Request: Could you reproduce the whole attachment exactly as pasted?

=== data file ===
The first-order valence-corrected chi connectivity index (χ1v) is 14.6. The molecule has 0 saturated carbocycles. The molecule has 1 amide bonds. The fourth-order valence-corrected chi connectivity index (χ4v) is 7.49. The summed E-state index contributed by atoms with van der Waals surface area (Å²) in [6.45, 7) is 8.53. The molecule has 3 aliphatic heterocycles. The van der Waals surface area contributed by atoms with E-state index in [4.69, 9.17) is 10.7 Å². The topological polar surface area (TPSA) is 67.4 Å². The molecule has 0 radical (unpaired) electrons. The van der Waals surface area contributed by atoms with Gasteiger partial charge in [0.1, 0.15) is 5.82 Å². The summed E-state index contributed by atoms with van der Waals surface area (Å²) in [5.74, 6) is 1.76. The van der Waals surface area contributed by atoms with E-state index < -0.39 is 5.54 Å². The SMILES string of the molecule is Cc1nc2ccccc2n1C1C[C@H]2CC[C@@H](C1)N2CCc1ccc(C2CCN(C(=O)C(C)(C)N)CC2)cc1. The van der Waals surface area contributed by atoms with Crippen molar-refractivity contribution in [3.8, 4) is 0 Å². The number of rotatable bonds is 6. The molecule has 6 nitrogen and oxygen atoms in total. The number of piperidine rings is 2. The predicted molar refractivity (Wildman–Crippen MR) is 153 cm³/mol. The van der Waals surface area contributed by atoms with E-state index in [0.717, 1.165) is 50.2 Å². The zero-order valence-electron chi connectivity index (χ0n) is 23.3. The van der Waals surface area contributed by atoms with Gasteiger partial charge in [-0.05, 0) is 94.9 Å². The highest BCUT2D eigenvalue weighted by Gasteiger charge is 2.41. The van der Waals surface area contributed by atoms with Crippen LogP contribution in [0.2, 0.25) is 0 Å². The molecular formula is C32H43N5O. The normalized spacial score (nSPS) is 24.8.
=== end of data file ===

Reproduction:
The first-order valence-corrected chi connectivity index (χ1v) is 14.6. The molecule has 0 saturated carbocycles. The molecule has 1 amide bonds. The fourth-order valence-corrected chi connectivity index (χ4v) is 7.49. The summed E-state index contributed by atoms with van der Waals surface area (Å²) in [6.45, 7) is 8.53. The molecule has 3 aliphatic heterocycles. The van der Waals surface area contributed by atoms with E-state index in [4.69, 9.17) is 10.7 Å². The topological polar surface area (TPSA) is 67.4 Å². The molecule has 0 radical (unpaired) electrons. The van der Waals surface area contributed by atoms with Gasteiger partial charge in [0.1, 0.15) is 5.82 Å². The summed E-state index contributed by atoms with van der Waals surface area (Å²) in [5.74, 6) is 1.76. The van der Waals surface area contributed by atoms with E-state index < -0.39 is 5.54 Å². The SMILES string of the molecule is Cc1nc2ccccc2n1C1C[C@H]2CC[C@@H](C1)N2CCc1ccc(C2CCN(C(=O)C(C)(C)N)CC2)cc1. The van der Waals surface area contributed by atoms with Crippen molar-refractivity contribution in [3.8, 4) is 0 Å². The number of rotatable bonds is 6. The molecule has 6 nitrogen and oxygen atoms in total. The number of piperidine rings is 2. The predicted molar refractivity (Wildman–Crippen MR) is 153 cm³/mol. The van der Waals surface area contributed by atoms with E-state index in [0.717, 1.165) is 50.2 Å². The zero-order valence-electron chi connectivity index (χ0n) is 23.3. The van der Waals surface area contributed by atoms with Gasteiger partial charge in [-0.05, 0) is 94.9 Å². The highest BCUT2D eigenvalue weighted by Gasteiger charge is 2.41. The van der Waals surface area contributed by atoms with Crippen LogP contribution in [0.2, 0.25) is 0 Å². The molecular formula is C32H43N5O. The normalized spacial score (nSPS) is 24.8.